Wild Plant Of The Week 54 "Stinkhorn"

Botanical name: Phallus impudicus

Common name: Stinkhorn,Common Stinkhorn, Pricke Mushroom, Deadman's Cock, Witch's Eggs (refers to the early stage of development).

British fungi

Physical appearance: Initially starts out as a partly submerged white egg shape. The "egg" has a dry exterior and a jelly like interior. Relatively quickly, the mushroom emerges with a polystyrene like white stem and a honeycombed conical cap, covered in an olive brown, foul smelling slime.This "slime" is in fact a means of reproduction as it contains spores which are distributed by landing flies, initially attracted by the foul stench. It has been hypothesised that this is a partial explanation of why these mushrooms can often be found growing in or around badger sets; flies are attracted to badger feaces or the occasional decomposing badger.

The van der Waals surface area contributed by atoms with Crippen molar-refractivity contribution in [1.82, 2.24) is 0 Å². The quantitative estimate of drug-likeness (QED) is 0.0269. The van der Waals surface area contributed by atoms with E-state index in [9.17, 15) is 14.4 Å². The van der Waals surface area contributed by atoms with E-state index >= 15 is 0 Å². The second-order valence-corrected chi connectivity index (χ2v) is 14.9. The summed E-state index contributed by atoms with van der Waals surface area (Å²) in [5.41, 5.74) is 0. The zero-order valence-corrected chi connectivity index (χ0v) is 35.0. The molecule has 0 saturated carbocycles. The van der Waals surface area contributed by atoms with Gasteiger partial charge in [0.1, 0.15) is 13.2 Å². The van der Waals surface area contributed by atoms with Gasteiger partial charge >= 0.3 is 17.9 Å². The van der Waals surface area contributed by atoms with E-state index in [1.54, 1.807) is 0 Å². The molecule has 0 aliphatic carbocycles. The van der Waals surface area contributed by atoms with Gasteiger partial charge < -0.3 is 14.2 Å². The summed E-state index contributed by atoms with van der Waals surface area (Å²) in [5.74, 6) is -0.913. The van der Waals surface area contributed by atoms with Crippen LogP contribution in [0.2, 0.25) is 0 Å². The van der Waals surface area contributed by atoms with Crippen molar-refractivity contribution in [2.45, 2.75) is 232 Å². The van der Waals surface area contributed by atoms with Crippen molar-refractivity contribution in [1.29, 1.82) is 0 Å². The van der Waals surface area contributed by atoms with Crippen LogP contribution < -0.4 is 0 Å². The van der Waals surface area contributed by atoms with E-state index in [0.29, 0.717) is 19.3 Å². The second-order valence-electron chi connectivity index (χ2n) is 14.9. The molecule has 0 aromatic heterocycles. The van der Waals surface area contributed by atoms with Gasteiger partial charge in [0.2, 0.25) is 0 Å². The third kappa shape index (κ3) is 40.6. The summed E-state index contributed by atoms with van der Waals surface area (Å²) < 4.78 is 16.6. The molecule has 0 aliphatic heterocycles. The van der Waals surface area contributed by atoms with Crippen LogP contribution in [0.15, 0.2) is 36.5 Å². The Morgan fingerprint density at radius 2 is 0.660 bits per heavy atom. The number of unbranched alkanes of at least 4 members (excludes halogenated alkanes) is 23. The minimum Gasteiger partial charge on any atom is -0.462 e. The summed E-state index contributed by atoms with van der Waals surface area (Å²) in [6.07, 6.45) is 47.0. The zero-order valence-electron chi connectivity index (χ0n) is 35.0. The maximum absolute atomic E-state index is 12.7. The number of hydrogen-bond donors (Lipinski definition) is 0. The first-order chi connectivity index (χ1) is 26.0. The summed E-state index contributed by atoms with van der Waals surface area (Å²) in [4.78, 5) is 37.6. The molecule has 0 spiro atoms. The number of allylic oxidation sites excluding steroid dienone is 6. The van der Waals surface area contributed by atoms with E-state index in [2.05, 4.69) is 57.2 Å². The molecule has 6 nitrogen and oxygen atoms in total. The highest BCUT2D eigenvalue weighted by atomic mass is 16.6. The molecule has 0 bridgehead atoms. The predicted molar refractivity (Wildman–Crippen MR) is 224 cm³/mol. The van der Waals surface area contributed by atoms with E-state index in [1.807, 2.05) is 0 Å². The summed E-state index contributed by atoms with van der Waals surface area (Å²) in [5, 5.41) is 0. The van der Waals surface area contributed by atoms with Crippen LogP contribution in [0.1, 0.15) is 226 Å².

Best places to find: Often associated with decomposing wood in deciduous and coniferous forests.

Edible parts:In the "egg" stage, the flesh tastes like radish. However, these mushrooms are not largely collected as the smell is often too overpowering. Only eat the white parts and disregard the contained "slime". Once mature, the mushroom is no longer edible.

Time of year: June to late October.

Point of interest: Charles Darwin’s granddaughter, Gwen Raverat claimed in her 1952 memoir Period Piece that in order to protect the morals of the maids, her Aunt Hetty – Darwins’ daughter – collected stinkhorns from the woods and burnt them in secret. 

Photos courtesy of Wikipedia, Nigel Downer and The Woodland Trust

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